The crash site is located west of Skyline Road, about 2.5 miles (4.0 km) south of U.S. Route 30 (Lincoln Highway), 1.5 miles (2.4 km) west of Indian Lake, and approximately 2 miles (3.2 km) north of Shanksville in Stonycreek Township.

Temporary memorial[edit]

A chainlink fence covered in mementos and flags  dedicated to the flight 93 crash
Temporary memorial at the Flight 93 crash site.

The site of the crash was enclosed by a fence and was closed to the public except for victims' family members. The temporary memorial was located on a hillside 500 yards (460 m) from the crash site. The memorial included a 40-foot (to commemorate the 40 passengers and crew) chain-link fence on which visitors can leave flowers, flags, hats, rosaries, and other items. The items were collected by the National Park Service.[3]

Many cities wanted to memorialize the heroes of United Flight 93. Among the first was Marshall, Texas which by order of the City Commission, named "United Flight 93" a street in early 2002. The keynote speaker was Barbara Catuzzi, the mother of victim Lauren Grandcolas.[4]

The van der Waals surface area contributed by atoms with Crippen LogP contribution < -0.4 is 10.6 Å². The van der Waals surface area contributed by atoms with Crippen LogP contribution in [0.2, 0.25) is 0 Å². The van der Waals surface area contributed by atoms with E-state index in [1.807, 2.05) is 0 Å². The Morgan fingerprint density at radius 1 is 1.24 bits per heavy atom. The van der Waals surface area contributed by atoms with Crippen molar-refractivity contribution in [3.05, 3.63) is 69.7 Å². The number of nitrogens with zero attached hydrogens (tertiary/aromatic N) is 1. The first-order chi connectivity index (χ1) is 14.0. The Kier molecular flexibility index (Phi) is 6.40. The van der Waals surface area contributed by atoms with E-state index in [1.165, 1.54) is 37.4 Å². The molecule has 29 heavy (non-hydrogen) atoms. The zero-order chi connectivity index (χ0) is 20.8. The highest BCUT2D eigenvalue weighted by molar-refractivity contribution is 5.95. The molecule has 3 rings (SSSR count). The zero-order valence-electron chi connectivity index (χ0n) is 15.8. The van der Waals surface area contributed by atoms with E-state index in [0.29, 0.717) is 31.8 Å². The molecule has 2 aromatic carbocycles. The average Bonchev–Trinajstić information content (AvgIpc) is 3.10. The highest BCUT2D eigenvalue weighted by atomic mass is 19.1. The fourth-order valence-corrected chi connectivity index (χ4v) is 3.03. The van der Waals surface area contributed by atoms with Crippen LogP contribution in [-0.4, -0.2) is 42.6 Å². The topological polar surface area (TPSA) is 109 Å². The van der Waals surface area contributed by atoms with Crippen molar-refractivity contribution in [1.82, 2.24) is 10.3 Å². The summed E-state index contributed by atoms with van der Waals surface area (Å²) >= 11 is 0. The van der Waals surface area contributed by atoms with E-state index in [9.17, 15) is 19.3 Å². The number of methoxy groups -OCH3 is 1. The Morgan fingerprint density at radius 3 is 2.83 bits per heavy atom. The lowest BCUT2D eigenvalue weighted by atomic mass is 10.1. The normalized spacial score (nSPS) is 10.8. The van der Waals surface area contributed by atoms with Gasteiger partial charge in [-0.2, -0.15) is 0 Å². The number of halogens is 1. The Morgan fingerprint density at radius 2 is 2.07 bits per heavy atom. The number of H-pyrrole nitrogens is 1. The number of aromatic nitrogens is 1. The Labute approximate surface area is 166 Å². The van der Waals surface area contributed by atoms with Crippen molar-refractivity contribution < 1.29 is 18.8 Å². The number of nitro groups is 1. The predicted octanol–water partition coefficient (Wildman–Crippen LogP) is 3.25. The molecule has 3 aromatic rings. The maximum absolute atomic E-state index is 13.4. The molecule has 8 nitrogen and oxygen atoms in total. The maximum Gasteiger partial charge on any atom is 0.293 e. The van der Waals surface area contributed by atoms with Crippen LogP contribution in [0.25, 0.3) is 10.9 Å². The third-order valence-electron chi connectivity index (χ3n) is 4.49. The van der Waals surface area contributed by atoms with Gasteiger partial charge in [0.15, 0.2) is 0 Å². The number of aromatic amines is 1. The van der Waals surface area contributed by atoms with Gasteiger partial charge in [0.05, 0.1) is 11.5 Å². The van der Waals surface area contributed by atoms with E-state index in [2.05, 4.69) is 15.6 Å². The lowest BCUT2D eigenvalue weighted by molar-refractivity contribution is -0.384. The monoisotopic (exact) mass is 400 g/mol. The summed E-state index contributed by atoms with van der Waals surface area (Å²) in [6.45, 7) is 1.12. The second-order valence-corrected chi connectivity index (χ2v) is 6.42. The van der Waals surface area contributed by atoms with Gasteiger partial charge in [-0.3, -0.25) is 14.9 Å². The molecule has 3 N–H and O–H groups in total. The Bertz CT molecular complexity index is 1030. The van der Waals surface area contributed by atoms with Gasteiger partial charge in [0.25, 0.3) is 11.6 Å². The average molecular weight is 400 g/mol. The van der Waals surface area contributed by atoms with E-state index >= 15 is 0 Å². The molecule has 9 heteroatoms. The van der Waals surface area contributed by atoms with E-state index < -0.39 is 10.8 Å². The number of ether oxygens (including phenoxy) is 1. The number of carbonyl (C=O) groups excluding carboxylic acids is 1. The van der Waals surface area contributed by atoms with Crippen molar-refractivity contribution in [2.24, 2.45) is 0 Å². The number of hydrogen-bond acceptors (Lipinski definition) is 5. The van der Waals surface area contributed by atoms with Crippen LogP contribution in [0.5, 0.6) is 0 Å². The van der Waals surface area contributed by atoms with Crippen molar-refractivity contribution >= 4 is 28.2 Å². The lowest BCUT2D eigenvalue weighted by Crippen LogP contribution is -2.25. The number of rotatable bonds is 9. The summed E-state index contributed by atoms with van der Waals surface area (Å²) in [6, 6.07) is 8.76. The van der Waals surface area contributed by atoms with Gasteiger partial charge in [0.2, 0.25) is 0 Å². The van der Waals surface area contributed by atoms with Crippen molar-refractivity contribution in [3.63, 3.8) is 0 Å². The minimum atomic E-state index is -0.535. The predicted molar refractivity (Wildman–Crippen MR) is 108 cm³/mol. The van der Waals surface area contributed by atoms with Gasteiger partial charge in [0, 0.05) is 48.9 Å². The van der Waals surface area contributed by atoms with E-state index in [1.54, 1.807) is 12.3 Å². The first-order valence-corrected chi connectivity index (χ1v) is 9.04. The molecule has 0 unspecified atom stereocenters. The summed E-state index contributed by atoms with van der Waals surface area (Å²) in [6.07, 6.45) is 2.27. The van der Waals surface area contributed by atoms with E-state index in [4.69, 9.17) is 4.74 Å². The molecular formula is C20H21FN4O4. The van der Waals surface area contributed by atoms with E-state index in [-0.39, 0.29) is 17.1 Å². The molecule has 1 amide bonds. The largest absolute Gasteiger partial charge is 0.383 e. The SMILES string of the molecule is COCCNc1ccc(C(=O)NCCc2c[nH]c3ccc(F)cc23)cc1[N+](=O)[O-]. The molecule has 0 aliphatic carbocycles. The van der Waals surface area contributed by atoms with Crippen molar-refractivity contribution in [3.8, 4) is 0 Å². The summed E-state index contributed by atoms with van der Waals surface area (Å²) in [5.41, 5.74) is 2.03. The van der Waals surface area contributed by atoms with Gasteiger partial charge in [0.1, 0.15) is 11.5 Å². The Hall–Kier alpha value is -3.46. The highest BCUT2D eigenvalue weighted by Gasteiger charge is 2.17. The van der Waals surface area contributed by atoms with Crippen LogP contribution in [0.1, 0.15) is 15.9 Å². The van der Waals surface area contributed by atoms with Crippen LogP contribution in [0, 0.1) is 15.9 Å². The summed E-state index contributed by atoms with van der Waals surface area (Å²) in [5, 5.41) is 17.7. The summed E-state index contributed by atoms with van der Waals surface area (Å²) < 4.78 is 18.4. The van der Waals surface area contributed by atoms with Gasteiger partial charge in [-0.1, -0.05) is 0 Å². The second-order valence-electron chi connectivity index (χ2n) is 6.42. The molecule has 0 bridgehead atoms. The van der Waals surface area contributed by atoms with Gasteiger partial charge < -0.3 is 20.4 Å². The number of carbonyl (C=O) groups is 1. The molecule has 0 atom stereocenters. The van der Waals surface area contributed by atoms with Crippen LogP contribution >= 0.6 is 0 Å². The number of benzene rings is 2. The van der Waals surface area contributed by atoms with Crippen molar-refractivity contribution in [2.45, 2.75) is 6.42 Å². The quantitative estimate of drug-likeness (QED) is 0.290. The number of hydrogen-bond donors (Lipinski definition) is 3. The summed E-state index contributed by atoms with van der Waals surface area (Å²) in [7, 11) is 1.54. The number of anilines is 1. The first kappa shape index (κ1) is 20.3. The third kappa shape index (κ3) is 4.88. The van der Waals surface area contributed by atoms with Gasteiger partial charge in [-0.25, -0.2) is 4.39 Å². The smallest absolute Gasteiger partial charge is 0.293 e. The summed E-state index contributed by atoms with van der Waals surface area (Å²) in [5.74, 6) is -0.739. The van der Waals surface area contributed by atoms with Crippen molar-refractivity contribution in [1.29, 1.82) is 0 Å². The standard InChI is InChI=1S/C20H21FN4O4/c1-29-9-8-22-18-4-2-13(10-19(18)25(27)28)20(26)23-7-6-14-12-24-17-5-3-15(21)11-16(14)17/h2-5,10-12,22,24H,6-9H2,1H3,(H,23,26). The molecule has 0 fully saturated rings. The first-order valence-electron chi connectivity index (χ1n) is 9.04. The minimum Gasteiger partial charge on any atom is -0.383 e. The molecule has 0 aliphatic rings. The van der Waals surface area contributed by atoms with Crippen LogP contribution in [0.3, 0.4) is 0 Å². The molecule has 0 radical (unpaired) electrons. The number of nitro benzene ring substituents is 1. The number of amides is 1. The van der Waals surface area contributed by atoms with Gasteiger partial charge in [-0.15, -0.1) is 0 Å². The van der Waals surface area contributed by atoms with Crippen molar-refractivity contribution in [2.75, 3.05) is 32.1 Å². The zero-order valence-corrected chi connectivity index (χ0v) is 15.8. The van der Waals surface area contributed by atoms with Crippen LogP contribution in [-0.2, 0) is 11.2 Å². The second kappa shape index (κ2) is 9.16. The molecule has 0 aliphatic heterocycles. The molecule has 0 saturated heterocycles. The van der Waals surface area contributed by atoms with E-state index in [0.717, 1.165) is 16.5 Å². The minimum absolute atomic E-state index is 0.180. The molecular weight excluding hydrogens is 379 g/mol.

Next to the fence were several memorials such as a bronze plaque of names, flags, and a large cross. The temporary memorial also included a row of small wooden angels, one for each passenger or crew member. There were also handwritten messages on the guardrails at the memorial.[3] At the memorial site, there was also a small building where visitors could sign a guestbook. The building was staffed by National Park Service volunteers, called ambassadors, who answered questions. In the years following the attacks, approximately 150,000 visitors each year came to the memorial site,[5] a number that reached "nearly a million people" as of July 2008.[6]

The temporary memorial, for years on land leased for the memorial by Svonavec, Inc. (a coal company based in Somerset, Pennsylvania), was moved in 2008 because Svonavec said they would not renew the lease.[6] It was moved across the road, on land that is part of about 900 acres (360 ha) that the Families of Flight 93 foundation bought in 2008.[6] In August 2009, it was announced that Svonavec agreed to sell the land based on a price determined by the courts.[7]